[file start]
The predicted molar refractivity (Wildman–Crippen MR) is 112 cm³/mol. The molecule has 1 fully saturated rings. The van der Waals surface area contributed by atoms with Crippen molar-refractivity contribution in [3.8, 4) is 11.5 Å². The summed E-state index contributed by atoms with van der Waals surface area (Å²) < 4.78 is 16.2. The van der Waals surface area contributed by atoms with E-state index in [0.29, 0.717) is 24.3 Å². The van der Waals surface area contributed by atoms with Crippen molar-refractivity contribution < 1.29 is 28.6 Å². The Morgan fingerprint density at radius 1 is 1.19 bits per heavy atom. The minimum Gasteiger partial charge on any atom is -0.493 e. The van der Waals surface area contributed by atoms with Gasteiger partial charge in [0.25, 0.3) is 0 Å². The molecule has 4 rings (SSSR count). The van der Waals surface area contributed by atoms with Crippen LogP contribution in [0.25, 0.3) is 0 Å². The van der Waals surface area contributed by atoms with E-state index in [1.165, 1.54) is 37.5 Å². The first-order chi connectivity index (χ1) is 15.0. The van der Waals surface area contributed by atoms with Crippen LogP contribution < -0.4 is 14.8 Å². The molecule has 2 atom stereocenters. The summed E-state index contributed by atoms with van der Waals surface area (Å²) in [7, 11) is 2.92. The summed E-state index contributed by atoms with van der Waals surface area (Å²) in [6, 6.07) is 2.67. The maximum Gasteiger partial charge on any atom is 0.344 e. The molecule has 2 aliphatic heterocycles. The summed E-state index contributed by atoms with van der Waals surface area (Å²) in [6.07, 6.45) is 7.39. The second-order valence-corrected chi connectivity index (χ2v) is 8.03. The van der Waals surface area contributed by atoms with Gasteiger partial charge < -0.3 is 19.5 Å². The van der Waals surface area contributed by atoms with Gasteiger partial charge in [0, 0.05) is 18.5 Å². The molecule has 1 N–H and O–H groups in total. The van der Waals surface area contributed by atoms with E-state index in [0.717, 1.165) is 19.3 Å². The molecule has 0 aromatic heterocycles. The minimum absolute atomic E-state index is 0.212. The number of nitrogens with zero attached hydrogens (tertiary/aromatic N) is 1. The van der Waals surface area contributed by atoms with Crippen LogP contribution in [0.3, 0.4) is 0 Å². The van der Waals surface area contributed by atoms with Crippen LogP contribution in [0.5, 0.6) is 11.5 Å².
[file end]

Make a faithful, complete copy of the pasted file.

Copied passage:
The predicted molar refractivity (Wildman–Crippen MR) is 112 cm³/mol. The molecule has 1 fully saturated rings. The van der Waals surface area contributed by atoms with Crippen molar-refractivity contribution in [3.8, 4) is 11.5 Å². The summed E-state index contributed by atoms with van der Waals surface area (Å²) < 4.78 is 16.2. The van der Waals surface area contributed by atoms with E-state index in [0.29, 0.717) is 24.3 Å². The van der Waals surface area contributed by atoms with Crippen molar-refractivity contribution < 1.29 is 28.6 Å². The Morgan fingerprint density at radius 1 is 1.19 bits per heavy atom. The minimum Gasteiger partial charge on any atom is -0.493 e. The van der Waals surface area contributed by atoms with Gasteiger partial charge in [0.25, 0.3) is 0 Å². The molecule has 4 rings (SSSR count). The van der Waals surface area contributed by atoms with Crippen LogP contribution in [0.25, 0.3) is 0 Å². The van der Waals surface area contributed by atoms with E-state index in [1.165, 1.54) is 37.5 Å². The first-order chi connectivity index (χ1) is 15.0. The van der Waals surface area contributed by atoms with Crippen LogP contribution < -0.4 is 14.8 Å². The molecule has 2 atom stereocenters. The summed E-state index contributed by atoms with van der Waals surface area (Å²) in [7, 11) is 2.92. The summed E-state index contributed by atoms with van der Waals surface area (Å²) in [6, 6.07) is 2.67. The maximum Gasteiger partial charge on any atom is 0.344 e. The molecule has 2 aliphatic heterocycles. The summed E-state index contributed by atoms with van der Waals surface area (Å²) in [6.07, 6.45) is 7.39. The second-order valence-corrected chi connectivity index (χ2v) is 8.03. The van der Waals surface area contributed by atoms with Gasteiger partial charge < -0.3 is 19.5 Å². The van der Waals surface area contributed by atoms with Gasteiger partial charge in [0, 0.05) is 18.5 Å². The molecule has 1 N–H and O–H groups in total. The van der Waals surface area contributed by atoms with E-state index in [0.717, 1.165) is 19.3 Å². The molecule has 0 aromatic heterocycles. The minimum absolute atomic E-state index is 0.212. The number of nitrogens with zero attached hydrogens (tertiary/aromatic N) is 1. The van der Waals surface area contributed by atoms with Crippen LogP contribution in [0.3, 0.4) is 0 Å². The van der Waals surface area contributed by atoms with Crippen LogP contribution in [0.5, 0.6) is 11.5 Å².